In a move reminiscent of a television soap opera, flamboyant former SABC COO Hlaudi Motsoeneng now claims he is being victimised because he is a whistleblower.
He says his attempts to expose wrongdoing at the public broadcaster had resulted in disciplinary charges being brought against him.
Through his legal counsel, advocate Andy Bester, he argued at his disciplinary hearing yesterday that the proceedings against him constituted “occupational detriment” in terms of the Public Disclosures Act (2006). This was because some of the statements he made against the SABC’s interim board and chairperson Krish Naidoo at a press conference last month were “made in good faith to expose wrongdoing”.
In last month’s rambling and sometimes bizarre press conference, which lasted more than three hours, Motsoeneng made numerous allegations and statements. Among those he targeted were Naidoo, the ad hoc parliamentary committee dealing with the broadcaster and Western Cape High Court Judge Andre le Grange.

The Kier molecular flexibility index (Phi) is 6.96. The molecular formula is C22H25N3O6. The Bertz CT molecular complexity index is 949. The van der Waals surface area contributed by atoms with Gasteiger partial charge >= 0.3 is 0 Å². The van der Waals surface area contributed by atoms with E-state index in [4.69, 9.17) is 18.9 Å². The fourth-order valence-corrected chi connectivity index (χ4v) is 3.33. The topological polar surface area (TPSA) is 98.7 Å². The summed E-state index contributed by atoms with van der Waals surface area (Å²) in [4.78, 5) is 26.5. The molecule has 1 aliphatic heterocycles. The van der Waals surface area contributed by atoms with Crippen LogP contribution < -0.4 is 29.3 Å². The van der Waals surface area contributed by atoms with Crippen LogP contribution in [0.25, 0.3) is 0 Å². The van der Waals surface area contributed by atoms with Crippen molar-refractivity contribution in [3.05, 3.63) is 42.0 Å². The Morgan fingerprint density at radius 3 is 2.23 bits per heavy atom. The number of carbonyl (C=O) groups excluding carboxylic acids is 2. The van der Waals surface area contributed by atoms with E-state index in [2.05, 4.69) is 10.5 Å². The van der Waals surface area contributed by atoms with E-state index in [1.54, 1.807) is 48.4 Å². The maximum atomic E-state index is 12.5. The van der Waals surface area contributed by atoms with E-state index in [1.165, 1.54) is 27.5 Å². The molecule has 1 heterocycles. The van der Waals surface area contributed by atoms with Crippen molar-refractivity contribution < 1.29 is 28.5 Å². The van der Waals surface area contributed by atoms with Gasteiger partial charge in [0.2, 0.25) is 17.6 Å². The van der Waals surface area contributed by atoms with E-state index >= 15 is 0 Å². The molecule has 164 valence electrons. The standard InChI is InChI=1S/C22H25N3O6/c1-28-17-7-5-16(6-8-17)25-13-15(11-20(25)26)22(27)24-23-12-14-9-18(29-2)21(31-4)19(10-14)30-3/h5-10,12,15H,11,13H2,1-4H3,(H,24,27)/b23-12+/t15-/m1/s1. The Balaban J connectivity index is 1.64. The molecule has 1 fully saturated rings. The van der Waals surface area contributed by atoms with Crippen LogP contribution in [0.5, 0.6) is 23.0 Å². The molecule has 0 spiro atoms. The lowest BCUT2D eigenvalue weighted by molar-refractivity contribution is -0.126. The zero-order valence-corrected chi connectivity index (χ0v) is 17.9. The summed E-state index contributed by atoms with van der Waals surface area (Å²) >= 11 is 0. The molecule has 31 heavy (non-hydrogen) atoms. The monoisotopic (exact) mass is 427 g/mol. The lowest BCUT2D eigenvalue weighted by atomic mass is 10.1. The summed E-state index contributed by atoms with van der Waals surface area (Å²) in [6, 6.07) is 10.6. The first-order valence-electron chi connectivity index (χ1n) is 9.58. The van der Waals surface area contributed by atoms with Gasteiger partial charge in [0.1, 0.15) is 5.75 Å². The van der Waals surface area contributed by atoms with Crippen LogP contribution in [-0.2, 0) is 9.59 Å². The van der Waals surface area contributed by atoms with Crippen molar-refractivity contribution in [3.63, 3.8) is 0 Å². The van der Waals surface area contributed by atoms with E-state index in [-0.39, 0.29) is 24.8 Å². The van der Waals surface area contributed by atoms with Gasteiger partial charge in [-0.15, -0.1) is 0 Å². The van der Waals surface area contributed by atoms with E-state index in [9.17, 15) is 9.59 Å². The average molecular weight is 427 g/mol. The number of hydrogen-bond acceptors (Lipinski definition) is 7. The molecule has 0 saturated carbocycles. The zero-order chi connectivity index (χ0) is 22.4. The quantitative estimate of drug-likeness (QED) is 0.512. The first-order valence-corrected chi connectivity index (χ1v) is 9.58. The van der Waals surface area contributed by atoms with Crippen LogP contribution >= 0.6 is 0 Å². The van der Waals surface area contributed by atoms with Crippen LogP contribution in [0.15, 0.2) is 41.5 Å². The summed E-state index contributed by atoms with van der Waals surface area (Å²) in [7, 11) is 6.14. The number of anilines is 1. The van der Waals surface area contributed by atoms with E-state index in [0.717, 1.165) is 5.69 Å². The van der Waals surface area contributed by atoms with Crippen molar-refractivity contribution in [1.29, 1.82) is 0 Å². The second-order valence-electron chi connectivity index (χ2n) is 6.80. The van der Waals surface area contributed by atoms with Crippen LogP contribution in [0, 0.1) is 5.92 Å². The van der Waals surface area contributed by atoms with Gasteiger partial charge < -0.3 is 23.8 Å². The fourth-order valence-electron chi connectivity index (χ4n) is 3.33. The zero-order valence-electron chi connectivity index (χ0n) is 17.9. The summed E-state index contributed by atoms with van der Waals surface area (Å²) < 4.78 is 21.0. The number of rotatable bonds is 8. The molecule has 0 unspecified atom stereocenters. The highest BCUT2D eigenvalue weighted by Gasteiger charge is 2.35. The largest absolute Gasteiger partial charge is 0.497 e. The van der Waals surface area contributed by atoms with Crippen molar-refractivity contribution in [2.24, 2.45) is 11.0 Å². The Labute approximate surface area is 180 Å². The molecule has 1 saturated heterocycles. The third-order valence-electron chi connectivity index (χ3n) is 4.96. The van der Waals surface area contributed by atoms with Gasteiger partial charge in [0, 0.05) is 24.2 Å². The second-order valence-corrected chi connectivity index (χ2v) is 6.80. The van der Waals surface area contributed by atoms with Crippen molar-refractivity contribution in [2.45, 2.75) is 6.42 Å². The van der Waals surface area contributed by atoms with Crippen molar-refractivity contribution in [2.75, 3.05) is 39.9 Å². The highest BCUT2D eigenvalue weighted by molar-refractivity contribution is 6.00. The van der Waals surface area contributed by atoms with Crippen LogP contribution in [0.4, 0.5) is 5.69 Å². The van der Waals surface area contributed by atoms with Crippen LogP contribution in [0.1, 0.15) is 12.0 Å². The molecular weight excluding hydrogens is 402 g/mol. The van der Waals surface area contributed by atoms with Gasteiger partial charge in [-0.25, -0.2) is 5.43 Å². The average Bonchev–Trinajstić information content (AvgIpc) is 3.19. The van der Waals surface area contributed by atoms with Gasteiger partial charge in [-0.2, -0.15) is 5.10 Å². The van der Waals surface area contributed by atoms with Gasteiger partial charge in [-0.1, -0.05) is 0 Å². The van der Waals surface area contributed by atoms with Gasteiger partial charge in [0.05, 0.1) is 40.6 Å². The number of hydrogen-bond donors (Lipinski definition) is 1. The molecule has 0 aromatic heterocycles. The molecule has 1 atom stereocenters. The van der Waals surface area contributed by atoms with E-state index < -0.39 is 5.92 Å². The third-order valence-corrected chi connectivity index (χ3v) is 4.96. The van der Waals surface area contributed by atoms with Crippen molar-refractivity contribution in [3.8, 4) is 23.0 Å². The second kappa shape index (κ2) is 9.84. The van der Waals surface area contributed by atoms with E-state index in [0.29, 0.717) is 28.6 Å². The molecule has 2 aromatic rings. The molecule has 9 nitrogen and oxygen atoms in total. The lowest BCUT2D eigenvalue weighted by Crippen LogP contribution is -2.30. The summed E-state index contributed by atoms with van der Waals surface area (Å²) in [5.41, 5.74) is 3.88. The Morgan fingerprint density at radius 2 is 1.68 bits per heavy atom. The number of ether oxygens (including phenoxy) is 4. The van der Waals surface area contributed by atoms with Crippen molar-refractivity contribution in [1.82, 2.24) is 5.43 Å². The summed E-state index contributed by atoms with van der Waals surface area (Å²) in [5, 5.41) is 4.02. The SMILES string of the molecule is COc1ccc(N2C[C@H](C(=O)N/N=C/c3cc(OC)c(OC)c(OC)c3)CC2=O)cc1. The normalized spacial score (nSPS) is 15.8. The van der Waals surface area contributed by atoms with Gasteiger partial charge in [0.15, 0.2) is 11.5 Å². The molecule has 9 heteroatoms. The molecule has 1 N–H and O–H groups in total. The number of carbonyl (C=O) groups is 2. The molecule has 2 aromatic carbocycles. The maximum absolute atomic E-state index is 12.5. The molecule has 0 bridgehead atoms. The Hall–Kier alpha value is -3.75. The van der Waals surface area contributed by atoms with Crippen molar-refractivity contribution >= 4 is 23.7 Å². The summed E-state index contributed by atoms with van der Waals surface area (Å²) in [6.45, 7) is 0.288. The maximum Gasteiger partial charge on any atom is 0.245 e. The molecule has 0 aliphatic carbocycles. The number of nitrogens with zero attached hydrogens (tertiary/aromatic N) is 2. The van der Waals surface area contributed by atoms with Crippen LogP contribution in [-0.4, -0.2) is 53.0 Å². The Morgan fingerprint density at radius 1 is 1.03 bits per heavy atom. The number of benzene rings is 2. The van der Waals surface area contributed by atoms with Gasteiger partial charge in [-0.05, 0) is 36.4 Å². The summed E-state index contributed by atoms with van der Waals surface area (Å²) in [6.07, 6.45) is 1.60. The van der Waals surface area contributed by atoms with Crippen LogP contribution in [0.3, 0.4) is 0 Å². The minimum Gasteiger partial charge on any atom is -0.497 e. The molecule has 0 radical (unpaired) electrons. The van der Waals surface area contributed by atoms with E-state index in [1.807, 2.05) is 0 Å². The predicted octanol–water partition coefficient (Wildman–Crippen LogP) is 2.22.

That resulted in the SABC instituting disciplinary charges for bringing the broadcaster into disrepute. But the hearing’s presiding chairperson, Nazeem Cassim, dismissed this submission, saying that, in his view, not only did the utterings not constitute protected disclosures, but the Act did not preclude him from proceeding with the matter at hand.
“I nevertheless take a pragmatic view that I want to process this inquiry because the subject matter of this inquiry is whether the employee is guilty or not guilty of the charges as formulated by the employer,” said Bester.
His submission was a bid to end the current proceedings against his client and to have the matter referred for arbitration by the Commission for Conciliation, Mediation and Arbitration.
The proceedings have been postponed to Wednesday next week in order for Motsoeneng’s legal team to prepare a defence.